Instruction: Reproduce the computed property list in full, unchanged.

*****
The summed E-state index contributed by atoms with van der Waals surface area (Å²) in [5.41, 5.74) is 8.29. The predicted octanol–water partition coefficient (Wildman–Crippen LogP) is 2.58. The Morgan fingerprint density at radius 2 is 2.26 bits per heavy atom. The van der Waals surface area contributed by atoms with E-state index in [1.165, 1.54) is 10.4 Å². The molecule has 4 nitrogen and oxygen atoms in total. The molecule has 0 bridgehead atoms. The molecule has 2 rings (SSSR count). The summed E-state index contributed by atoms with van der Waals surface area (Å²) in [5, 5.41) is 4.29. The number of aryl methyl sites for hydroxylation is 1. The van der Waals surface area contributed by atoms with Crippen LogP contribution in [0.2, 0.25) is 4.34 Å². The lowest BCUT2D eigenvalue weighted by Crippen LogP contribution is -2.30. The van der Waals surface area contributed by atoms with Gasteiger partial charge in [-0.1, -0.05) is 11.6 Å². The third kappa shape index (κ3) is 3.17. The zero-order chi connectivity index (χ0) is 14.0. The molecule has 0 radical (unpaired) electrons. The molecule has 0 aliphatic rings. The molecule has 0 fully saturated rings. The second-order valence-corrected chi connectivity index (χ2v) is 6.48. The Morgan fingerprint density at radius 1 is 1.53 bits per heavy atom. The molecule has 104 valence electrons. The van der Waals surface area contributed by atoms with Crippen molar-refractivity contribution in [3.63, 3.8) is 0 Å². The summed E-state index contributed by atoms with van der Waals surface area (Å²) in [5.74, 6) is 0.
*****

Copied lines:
The summed E-state index contributed by atoms with van der Waals surface area (Å²) in [5.41, 5.74) is 8.29. The predicted octanol–water partition coefficient (Wildman–Crippen LogP) is 2.58. The Morgan fingerprint density at radius 2 is 2.26 bits per heavy atom. The van der Waals surface area contributed by atoms with E-state index in [1.165, 1.54) is 10.4 Å². The molecule has 4 nitrogen and oxygen atoms in total. The molecule has 0 bridgehead atoms. The molecule has 2 rings (SSSR count). The summed E-state index contributed by atoms with van der Waals surface area (Å²) in [5, 5.41) is 4.29. The number of aryl methyl sites for hydroxylation is 1. The van der Waals surface area contributed by atoms with Crippen LogP contribution in [0.2, 0.25) is 4.34 Å². The lowest BCUT2D eigenvalue weighted by Crippen LogP contribution is -2.30. The van der Waals surface area contributed by atoms with Gasteiger partial charge in [-0.1, -0.05) is 11.6 Å². The third kappa shape index (κ3) is 3.17. The zero-order chi connectivity index (χ0) is 14.0. The molecule has 0 radical (unpaired) electrons. The molecule has 0 aliphatic rings. The molecule has 0 fully saturated rings. The second-order valence-corrected chi connectivity index (χ2v) is 6.48. The Morgan fingerprint density at radius 1 is 1.53 bits per heavy atom. The molecule has 104 valence electrons. The van der Waals surface area contributed by atoms with Crippen molar-refractivity contribution in [3.63, 3.8) is 0 Å². The summed E-state index contributed by atoms with van der Waals surface area (Å²) in [5.74, 6) is 0.